famous epsom derby winners

Founded in 1780, the Epsom Derby was originally contested over a distance of one-mile before behind transferred to 1m4f in 1784. It was run on a Thursday in late May or early June, depending on the time of Easter, up until being moved to a Wednesday in 1838. From 1900 to 1995 the Derby was raced on the first Wednesday of June but has since moved to the month’s first Saturday since 1995. During both World War I and World War II the Derby was run at Newmarket and renamed the ‘New Derby’.

For the three-year-old thoroughbred horse, winning the Epsom Derby is the greatest achievement in racing. It is one of the oldest prizes in the sport and brings with it immense rewards both on and off of the track. In recent years, the Derby has produced some of the most thrilling sporting triumphs. 

In 1981, the Derby hosted one of the best performances in its history when Shergar annihilated the field to win by 10-lengths. It was a hugely memorable display and made Shergar a British household name. The horse would then become a fan-favourite before being involved in his notorious kidnapping in 1983. 

The 2010 renewal saw the Sir Michael Stoute-trained Workforce storm to victory under jockey Ryan Moore to win by seven-lengths. It was a performance that smashed the course record and cemented the horse’s claims as one of the greatest winners of the race. Workforce went on to later win the Prix de l’Arc de Triomphe and become European Champion Three-year-old Colt.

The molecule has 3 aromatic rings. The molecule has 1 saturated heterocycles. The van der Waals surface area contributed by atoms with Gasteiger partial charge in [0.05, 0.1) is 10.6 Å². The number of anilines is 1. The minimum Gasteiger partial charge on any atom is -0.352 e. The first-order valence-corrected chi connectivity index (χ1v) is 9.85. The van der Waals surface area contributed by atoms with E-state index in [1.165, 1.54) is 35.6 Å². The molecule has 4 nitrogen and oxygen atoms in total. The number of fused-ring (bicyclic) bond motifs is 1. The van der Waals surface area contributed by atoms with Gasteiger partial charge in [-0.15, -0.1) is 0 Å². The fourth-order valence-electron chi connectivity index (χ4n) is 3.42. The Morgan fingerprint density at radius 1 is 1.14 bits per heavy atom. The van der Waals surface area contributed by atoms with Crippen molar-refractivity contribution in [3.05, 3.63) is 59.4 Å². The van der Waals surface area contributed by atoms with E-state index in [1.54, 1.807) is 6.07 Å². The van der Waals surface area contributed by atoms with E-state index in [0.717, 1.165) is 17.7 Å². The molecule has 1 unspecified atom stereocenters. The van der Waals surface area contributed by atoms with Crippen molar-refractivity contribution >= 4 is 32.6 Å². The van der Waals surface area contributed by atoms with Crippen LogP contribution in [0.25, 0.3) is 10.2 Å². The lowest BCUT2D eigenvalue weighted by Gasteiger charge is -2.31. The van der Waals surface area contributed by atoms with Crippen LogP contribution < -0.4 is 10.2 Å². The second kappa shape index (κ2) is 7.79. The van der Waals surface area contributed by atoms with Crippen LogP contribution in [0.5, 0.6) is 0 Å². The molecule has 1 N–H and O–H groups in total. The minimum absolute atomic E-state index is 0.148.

the world's most prestigious race

Epsom Derby day is also a fantastic celebration of British tradition and fashion. A number of Royal family members, including Her Majesty The Queen, routinely make the trip to the Surrey track each year for the flat season’s premier race. Celebrities from all industries follow thousands of enthusiastic racegoers in experiencing a part of the day’s unparalleled atmosphere.

Every year the Epsom Downs are made open to the general public who can enjoy the leading horse racing action for free whilst indulging in the day’s traditional family fair entertainment. Record suggests over 100,000 in total descend upon Epsom for their showcase afternoon and each play a major role in cementing the Derby’s position as one of the country’s leading yearly events.

The incredible combination of Europe’s best thoroughbred flat racing, rich British tradition and leading fashion
 and entertainment makes the Epsom a sporting event like no other. Its prominent position in the sports calendar showcases its importance as the three-year-old colts and fillies seek to cement further memories in the race’s long-standing history.